The Future Worlds 2023 cohort
It’s day four of the Future Worlds 2023 cohort’s trip across San Francisco and it’s the group’s most important event yet – pitch time.
After a week of learning about the Silicon Valley startup culture, it was time for the Southampton-based cohort to deliver their pitches to an audience of California’s top tech decision-makers.
Before the planned pitch in the evening, the group met with Wilson Sonsini, the go-to law firm for tech startups in the region.
After finding their feet in San Francisco, the cohort ironed out their pitches in front of lawyers from one of the Bay Area’s most respected firms.
Following an afternoon at Wilson Sonsini, the Southampton cohort was ready to deliver their pitches to an audience of founders, investors, and Silicon Valley heavyweights.
The founders delivering their pitches were:
Dr Sylwia Barker – founder of MicroVita, a biotech platform that offers toxicological testing of new drugs.
Dr Andrew Shapanis – founder of Xgenera, a company offering early cancer diagnostics.
Jessica Jobson – founder of Journally, an app promoting the mental and physical health of elite athletes.
Dr Chris Holmes and Dr Martynas Beresna – founders of Asterium, a company providing real-time maintenance reports for drones.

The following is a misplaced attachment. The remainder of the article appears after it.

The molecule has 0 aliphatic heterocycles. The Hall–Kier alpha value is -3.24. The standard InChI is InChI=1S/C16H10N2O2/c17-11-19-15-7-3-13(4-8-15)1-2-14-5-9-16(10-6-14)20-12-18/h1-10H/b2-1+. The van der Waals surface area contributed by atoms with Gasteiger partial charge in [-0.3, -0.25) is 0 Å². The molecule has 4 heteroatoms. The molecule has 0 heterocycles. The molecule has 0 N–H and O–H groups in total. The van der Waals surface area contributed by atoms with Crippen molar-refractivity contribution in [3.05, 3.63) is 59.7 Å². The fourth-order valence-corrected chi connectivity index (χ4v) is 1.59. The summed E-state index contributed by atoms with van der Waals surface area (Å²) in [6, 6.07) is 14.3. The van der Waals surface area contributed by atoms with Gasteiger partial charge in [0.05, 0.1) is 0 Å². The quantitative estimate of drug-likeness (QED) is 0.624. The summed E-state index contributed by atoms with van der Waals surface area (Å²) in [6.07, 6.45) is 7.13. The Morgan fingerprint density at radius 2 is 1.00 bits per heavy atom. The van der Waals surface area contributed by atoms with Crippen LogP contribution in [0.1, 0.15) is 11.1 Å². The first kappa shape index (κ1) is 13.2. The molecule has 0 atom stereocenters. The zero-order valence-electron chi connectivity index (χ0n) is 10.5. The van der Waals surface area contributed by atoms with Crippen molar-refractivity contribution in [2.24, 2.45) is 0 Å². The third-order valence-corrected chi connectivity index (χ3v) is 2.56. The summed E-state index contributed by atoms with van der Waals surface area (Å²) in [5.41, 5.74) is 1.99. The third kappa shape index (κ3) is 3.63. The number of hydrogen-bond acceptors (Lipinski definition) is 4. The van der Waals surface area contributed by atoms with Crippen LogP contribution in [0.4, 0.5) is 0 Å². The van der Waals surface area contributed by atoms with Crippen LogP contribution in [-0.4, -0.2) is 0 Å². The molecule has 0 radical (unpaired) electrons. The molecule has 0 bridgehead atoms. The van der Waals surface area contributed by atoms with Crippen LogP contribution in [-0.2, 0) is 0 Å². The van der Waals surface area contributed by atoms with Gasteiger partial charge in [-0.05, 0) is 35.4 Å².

Professor Sebastian Stein – founder of Evtonomy, a platform to determine the most efficient way to charge electric vehicles.
Til Jordan – founder of LZero, a company that tests blockchain security and efficacy.
Tamara Ivancoa – founder of Amara Automotive, a provider of next-generation e-bikes that have the safety and storage of cars.
The cohort successfully delivered their pitches to the San Francisco crowd and were exhilarated that they stood tall among the founder talks regularly delivered in the Valley.
“It’s a bigger crowd than we’ve delivered to before, and from all different backgrounds, so people have a lot of different perspectives,” said Dr Andrew Shapanis.
“In the US, everything is bigger, think bigger, dream bigger, go bigger, go big or go home. Business in the US can be cutthroat, but it’s a lot more focused”.